On May 10, 1937, test pilot Rohlfs took the Fa 61 to an altitude of 1,130 feet (344 meters) and then pulled back the throttle to idle the engine. He used its spinning rotors to descend safely to the ground. This demonstration of autorotation finally proved that a helicopter would not automatically crash if its engine failed.

Seven weeks later, Focke began another series of tests and in seven days, Rohlfs broke every previous helicopter record—most of which were held by Bréguet craft. The Fa 61 made a flight of one hour and twenty minutes, reached a speed of 76 miles per hour (122 kilometres per hour), flew a distance of 143 miles (230 kilometres), and ultimately reached an altitude of 11,243 feet (3,427 meters). And unlike the French aircraft that had completed its tests in late 1936, the Fa 61 did not suffer damage during its flight tests.

Following interest by the Luftwaffe, Karl Francke, chief test pilot of the Rechlin experimental centre, and Germany's famed female pilot, 25-year-old Flugkapitan Hanna Reitsch, flew the Fa 61 in September 1937. Reitsch performed a number of test flights, breaking several of Rohlfs' previous records.

The Nazi government quickly recognized the propaganda value of having its famous female pilot fly such an advanced aircraft. In February 1938, Reitsch flew the Fa 61 for fourteen consecutive nights inside the huge, enclosed Deutschlandhalle sports stadium in Berlin. Although Reitsch had less than three hours flying experience with the aircraft, she was able to manoeuvre it successfully in front of large crowds. In fact, the heat and humidity produced by the crowd affected the Fa 61's engine performance.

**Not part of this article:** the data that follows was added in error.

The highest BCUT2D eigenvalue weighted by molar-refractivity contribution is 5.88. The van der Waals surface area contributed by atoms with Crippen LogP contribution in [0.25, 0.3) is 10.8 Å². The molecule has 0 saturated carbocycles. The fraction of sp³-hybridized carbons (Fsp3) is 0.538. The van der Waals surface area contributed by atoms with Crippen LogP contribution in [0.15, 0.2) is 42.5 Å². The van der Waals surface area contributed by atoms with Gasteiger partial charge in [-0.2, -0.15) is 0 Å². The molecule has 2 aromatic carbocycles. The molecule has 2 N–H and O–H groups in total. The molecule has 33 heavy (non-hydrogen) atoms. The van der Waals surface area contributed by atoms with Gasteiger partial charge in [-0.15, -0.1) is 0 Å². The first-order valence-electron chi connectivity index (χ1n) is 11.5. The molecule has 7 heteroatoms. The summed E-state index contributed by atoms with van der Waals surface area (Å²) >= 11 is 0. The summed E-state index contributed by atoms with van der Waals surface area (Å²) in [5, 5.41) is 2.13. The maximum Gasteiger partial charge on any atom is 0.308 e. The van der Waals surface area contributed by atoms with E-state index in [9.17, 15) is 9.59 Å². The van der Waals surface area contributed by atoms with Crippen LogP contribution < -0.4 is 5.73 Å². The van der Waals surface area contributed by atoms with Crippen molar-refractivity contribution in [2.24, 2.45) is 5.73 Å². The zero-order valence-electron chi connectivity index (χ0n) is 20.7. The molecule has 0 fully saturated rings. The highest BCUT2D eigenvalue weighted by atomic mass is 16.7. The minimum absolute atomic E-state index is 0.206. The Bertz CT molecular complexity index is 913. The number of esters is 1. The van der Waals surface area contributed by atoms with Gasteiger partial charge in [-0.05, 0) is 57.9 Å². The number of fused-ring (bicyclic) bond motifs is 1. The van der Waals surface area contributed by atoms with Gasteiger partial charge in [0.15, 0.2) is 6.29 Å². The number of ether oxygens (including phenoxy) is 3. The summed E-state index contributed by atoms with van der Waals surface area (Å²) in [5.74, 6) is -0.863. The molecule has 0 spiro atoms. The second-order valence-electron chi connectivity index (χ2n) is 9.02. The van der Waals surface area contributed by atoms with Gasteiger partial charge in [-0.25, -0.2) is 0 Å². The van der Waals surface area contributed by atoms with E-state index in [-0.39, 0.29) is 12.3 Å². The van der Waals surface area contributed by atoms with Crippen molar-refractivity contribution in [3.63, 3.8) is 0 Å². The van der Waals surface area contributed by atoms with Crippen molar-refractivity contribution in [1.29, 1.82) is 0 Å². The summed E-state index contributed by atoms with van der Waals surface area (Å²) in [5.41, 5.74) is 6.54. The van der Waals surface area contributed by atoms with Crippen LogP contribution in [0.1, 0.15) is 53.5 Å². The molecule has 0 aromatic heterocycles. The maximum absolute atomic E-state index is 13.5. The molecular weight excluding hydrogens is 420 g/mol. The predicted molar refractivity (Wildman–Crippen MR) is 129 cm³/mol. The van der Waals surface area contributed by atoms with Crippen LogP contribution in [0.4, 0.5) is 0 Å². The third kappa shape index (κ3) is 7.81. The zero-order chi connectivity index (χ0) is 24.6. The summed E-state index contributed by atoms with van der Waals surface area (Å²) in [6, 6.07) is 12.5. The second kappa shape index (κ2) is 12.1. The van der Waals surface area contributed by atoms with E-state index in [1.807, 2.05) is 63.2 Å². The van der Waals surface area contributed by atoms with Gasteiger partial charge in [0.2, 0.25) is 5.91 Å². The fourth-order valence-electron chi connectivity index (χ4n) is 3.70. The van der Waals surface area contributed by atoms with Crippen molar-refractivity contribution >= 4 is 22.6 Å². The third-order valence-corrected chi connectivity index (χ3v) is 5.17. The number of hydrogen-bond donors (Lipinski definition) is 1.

Focke's Fa 61 was far more manoeuvrable than Bréguet's aircraft and also could fly for extended periods of time. Although many consider Bréguet's Gyroplane to be the first real helicopter, Focke's Fa 61 is considered the most successful early helicopter. It sufficiently impressed the Nazis that they allowed Focke and Achgelis to form a new helicopter company and awarded them a contract for an enlarged version of the Fa 61 that could lift 1,500 pounds (680 kilograms) of cargo.

This new craft, designated the Fa 223 Drache (Dragon), made its first flight by spring of 1940. The Drache had a 1,000-horsepower (746-kilowatt) engine turning two triple-bladed 39-foot (12-meter) rotors. It was more than 80 feet (24 meters) wide and 40 feet (12 meters) long and had a four-seat enclosed passenger cabin. Focke and Achgelis built seventeen prototypes and one production version before the assembly line was bombed. The Drache flew at speeds up to 115 miles per hour (185 kilometres per hour), rose to 23,400 feet (7,132 meters), and could transport loads weighing a full ton at low speeds and altitudes. Several Fa 223s survived the war and one became the first helicopter to cross the English Channel to England.

The Fa-223 Drache could transport loads weighing a full ton. It survived World War II.

The Fa 61 was the first extremely successful helicopter, and the Fa 223 was the largest helicopter in limited production during World War II. After the Fa 61, the most important developments took place not in Europe, but in the United States. The dual counter-rotating rotor design (with the rotors mounted side-by-side) did not prove long lasting or popular. It did prompt others to pursue helicopter technology.